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Japanese Kitsch: A Cultural Study in Three Towers
October 26, 2020 @ 3:30 pm - 5:00 pm
[Due to COVID-19, this event has been moved to a digital conferencing platform. For more information about participation, contact IRH at firstname.lastname@example.org.]
Resident Fellow (2020-2021)
Asian Languages and Cultures, UW-Madison
This research project examines cultural production surrounding three monuments to post-WWII Japanese aspiration: Tokyo Tower (1958), Expo 70’s Tower of the Sun (1970), and Tokyo Sky Tree (2012). My methodology is cultural studies with particular emphasis on sources from literature and visual culture. More specifically, by leveraging theoretical insights on affect, kitsch, and camp, I hope to triangulate the Japanese valence of postwar cultural irony in response to the towers as expressed in “kitchu”—a term theorized by the art critic Ishiko Junzō as strategic reappropriation of design, but strategic to what end?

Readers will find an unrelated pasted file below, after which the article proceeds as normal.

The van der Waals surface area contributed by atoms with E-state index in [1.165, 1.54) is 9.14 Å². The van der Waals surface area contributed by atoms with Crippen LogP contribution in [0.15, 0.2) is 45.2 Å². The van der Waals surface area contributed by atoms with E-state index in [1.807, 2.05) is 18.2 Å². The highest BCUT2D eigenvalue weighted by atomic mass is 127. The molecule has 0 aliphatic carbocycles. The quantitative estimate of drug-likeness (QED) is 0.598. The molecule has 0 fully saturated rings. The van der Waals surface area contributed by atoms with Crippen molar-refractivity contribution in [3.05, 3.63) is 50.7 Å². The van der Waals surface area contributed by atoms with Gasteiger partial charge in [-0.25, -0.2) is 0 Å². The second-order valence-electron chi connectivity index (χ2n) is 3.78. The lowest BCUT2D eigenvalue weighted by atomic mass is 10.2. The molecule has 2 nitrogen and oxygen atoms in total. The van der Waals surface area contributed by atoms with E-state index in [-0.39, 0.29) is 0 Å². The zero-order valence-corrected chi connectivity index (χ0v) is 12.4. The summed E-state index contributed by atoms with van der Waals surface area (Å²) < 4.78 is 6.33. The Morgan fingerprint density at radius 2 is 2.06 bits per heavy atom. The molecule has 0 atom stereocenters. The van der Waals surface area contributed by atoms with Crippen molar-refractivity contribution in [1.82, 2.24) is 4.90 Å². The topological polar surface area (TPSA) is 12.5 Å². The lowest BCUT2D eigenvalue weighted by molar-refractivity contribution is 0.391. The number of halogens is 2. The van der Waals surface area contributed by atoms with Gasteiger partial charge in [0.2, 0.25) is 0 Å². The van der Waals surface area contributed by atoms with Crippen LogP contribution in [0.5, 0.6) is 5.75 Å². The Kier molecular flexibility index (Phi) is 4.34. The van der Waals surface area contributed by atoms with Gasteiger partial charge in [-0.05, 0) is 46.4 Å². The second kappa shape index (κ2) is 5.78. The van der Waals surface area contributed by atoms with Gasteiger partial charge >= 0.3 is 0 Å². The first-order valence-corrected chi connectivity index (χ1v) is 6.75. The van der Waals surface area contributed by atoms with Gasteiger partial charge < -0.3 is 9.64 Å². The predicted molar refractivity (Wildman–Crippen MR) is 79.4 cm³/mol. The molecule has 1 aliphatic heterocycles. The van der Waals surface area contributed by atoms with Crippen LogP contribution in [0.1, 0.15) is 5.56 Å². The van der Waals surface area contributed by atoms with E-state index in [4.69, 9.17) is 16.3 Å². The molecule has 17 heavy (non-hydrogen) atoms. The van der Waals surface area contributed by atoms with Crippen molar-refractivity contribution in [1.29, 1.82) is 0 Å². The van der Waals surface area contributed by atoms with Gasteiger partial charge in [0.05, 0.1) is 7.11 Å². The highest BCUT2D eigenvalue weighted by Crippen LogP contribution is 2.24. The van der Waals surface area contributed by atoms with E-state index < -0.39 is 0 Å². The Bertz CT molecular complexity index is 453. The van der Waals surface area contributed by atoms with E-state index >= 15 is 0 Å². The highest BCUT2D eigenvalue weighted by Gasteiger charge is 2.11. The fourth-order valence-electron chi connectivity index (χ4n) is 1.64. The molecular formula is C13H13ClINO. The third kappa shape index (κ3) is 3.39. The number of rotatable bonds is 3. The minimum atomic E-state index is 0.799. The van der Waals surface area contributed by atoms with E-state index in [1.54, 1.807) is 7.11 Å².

Steve Ridgely is associate professor of modern Japanese literature at the University of Wisconsin-Madison and author of Japanese Counterculture: The Antiestablishment Art of Terayama Shūji (Minnesota, 2010). He has also written on the use of cinema in fiction by Tanizaki Jun’ichrō, Expo 70 and midcentury Japanese futurism, Yokoo Tadanori and commercialized art, and contemporary Japanese fairy tales. He recently completed book manuscript on the diffusion of theoretical mathematics through literature, music, and critical theory in 20th century Japan, looking in particular at the discourse on topology.